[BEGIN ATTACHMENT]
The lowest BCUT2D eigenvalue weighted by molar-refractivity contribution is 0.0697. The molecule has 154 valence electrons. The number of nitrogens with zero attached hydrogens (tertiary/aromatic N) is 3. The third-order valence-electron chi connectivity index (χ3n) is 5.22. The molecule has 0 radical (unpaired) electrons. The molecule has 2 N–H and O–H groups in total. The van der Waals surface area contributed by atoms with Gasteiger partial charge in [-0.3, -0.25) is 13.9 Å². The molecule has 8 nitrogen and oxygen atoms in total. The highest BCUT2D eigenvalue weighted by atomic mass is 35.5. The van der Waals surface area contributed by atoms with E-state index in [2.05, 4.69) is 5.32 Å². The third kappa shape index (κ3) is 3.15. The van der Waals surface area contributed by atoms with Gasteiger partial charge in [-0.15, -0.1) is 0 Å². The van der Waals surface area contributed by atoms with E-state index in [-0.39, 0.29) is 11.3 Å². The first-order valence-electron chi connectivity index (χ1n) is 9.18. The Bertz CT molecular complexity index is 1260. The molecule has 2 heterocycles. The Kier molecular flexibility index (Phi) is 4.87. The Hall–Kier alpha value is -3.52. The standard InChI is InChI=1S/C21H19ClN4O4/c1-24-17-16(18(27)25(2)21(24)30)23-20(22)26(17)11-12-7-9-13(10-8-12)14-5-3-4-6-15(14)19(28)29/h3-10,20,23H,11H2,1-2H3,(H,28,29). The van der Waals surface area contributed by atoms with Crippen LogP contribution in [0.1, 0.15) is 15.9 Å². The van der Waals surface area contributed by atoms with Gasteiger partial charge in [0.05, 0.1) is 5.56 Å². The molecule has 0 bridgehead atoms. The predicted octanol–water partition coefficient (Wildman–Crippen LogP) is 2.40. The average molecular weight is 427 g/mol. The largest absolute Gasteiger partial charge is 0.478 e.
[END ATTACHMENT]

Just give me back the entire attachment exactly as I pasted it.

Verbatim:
The lowest BCUT2D eigenvalue weighted by molar-refractivity contribution is 0.0697. The molecule has 154 valence electrons. The number of nitrogens with zero attached hydrogens (tertiary/aromatic N) is 3. The third-order valence-electron chi connectivity index (χ3n) is 5.22. The molecule has 0 radical (unpaired) electrons. The molecule has 2 N–H and O–H groups in total. The van der Waals surface area contributed by atoms with Gasteiger partial charge in [-0.3, -0.25) is 13.9 Å². The molecule has 8 nitrogen and oxygen atoms in total. The highest BCUT2D eigenvalue weighted by atomic mass is 35.5. The van der Waals surface area contributed by atoms with E-state index in [2.05, 4.69) is 5.32 Å². The third kappa shape index (κ3) is 3.15. The van der Waals surface area contributed by atoms with Gasteiger partial charge in [-0.15, -0.1) is 0 Å². The van der Waals surface area contributed by atoms with E-state index in [-0.39, 0.29) is 11.3 Å². The first-order valence-electron chi connectivity index (χ1n) is 9.18. The Bertz CT molecular complexity index is 1260. The molecule has 2 heterocycles. The Kier molecular flexibility index (Phi) is 4.87. The Hall–Kier alpha value is -3.52. The standard InChI is InChI=1S/C21H19ClN4O4/c1-24-17-16(18(27)25(2)21(24)30)23-20(22)26(17)11-12-7-9-13(10-8-12)14-5-3-4-6-15(14)19(28)29/h3-10,20,23H,11H2,1-2H3,(H,28,29). The van der Waals surface area contributed by atoms with Crippen LogP contribution in [0.1, 0.15) is 15.9 Å². The van der Waals surface area contributed by atoms with Gasteiger partial charge in [0.05, 0.1) is 5.56 Å². The molecule has 0 bridgehead atoms. The predicted octanol–water partition coefficient (Wildman–Crippen LogP) is 2.40. The average molecular weight is 427 g/mol. The largest absolute Gasteiger partial charge is 0.478 e.